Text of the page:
Questions are usually thoughtful and the examples/illustrations are helpful. One of the things that is provided at the end of each session in the leaders’ guide is a resource list. This probably could be more well rounded with other pastors, more diversity, and a broader reach into other media. Also, the 13 week curriculum cycle is fairly good though if you’re running an open group I’m not entirely sure how comfortable new participants might be showing up on week six or seven. Finally, it’s a Lifeway publication which does well to move away from some of the patterns often found in their curriculum, but it does keep its toes in some of the pedagogical patterns and that might backstop it from application outside Baptist churches. It shouldn’t but it might.

The curriculum is a solid piece and looks like it can be used across the evangelical spectrum in non-denominational or other denominational churches. My teachers, who have used it, have enjoyed it, though there is some need to soften the harder theological edges at times. All too often we hear clamoring about “substance, depth, and theology” from loud voices that are actually fewer in number than the rest of our churches. This is the kind of curriculum that provides grease for that squeaky wheel. However, if you’re not careful in the delivery the marginal, less mature believers who outnumber the others might get left behind (not eschatologically.)

I recommend The Gospel Project, especially for a deeper step and across the generational composition of your church.

One additional note

Recently TGP has gotten flack for being “Reformed” or “Calvinist” in its theology. Growing up at Calvary Baptist Church in Bel Air, Maryland I was taught that historically, Baptists (and Southern Baptist specifically) have appreciated reasonable diversity on theological perspectives. As I read through, and have used the TGP, I haven’t found a heavy handed Reformed or Calvinist perspective preached.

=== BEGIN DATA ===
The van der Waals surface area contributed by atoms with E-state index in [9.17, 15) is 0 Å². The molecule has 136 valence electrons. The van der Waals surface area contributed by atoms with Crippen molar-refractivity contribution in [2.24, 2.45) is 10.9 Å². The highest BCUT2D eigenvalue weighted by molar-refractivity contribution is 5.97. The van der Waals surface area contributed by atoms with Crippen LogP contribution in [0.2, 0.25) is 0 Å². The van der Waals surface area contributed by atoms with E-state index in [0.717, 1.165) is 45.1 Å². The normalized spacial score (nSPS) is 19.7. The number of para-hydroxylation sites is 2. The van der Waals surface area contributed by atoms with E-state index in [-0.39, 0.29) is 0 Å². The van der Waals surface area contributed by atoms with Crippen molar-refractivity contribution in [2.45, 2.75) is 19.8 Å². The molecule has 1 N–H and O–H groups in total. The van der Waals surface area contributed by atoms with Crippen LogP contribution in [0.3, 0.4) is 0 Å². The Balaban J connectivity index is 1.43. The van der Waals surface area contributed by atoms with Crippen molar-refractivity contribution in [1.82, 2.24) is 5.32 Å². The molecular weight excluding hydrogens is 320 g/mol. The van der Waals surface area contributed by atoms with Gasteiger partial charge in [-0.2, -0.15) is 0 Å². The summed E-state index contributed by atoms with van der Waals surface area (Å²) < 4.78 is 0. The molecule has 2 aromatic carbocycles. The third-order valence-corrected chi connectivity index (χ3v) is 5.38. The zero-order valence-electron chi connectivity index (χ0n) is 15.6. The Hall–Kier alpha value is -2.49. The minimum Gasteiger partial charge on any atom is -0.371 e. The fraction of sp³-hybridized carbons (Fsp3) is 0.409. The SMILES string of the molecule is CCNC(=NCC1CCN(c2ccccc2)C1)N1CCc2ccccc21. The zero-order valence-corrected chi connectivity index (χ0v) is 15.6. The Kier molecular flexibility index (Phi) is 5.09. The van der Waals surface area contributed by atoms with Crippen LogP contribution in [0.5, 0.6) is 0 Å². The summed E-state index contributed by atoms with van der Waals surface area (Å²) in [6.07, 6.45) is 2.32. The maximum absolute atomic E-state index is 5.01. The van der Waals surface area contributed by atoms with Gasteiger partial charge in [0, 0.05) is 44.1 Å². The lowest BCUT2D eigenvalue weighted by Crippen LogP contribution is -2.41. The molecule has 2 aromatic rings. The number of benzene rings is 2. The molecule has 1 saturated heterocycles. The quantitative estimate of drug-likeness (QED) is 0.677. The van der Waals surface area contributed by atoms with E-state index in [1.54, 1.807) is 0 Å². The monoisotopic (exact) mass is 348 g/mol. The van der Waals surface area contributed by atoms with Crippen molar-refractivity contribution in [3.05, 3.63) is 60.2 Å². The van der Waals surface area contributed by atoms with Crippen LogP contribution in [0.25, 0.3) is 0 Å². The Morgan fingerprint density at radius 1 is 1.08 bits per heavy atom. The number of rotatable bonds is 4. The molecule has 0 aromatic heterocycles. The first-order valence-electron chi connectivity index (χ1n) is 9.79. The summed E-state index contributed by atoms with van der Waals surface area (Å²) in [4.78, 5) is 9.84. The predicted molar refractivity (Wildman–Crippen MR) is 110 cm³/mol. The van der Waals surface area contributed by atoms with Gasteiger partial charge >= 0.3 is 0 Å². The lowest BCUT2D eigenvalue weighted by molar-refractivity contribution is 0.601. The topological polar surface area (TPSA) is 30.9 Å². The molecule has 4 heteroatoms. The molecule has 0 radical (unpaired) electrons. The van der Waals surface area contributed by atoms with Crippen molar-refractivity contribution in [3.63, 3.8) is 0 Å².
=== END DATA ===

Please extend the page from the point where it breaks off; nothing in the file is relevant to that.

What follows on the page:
Now, many people on the board of advisors and some of the authors are admittedly Reformed. So it probably didn’t help the editors’ case that this is a general curriculum if one only looks at the first couple of pages of the first leaders’ guide. However, I don’t find an overwhelming Reformed or Calvinist perspective in the Gospel Project. There is a Reformed perspective, but there are other perspectives that are fully within the evangelical theological perspective.

As a PhD candidate in his final stages of program work, I have read a plethora of theological works and approaches. As I was trained at my undergraduate and seminary levels, I encountered perspectives from the wide range of theological positions. I am not Reformed. I am not a Calvinist. I love my Reformed and Calvinist brothers and sisters in Christ. I value their input. I am thankful for their passion. I love their commitment to Christ.

The Gospel Project isn’t a deeply Reformed or Calvinist work. It is safe for Southern Baptist in particular to use as it looks to elevate and proclaim Christ. Just a quick note.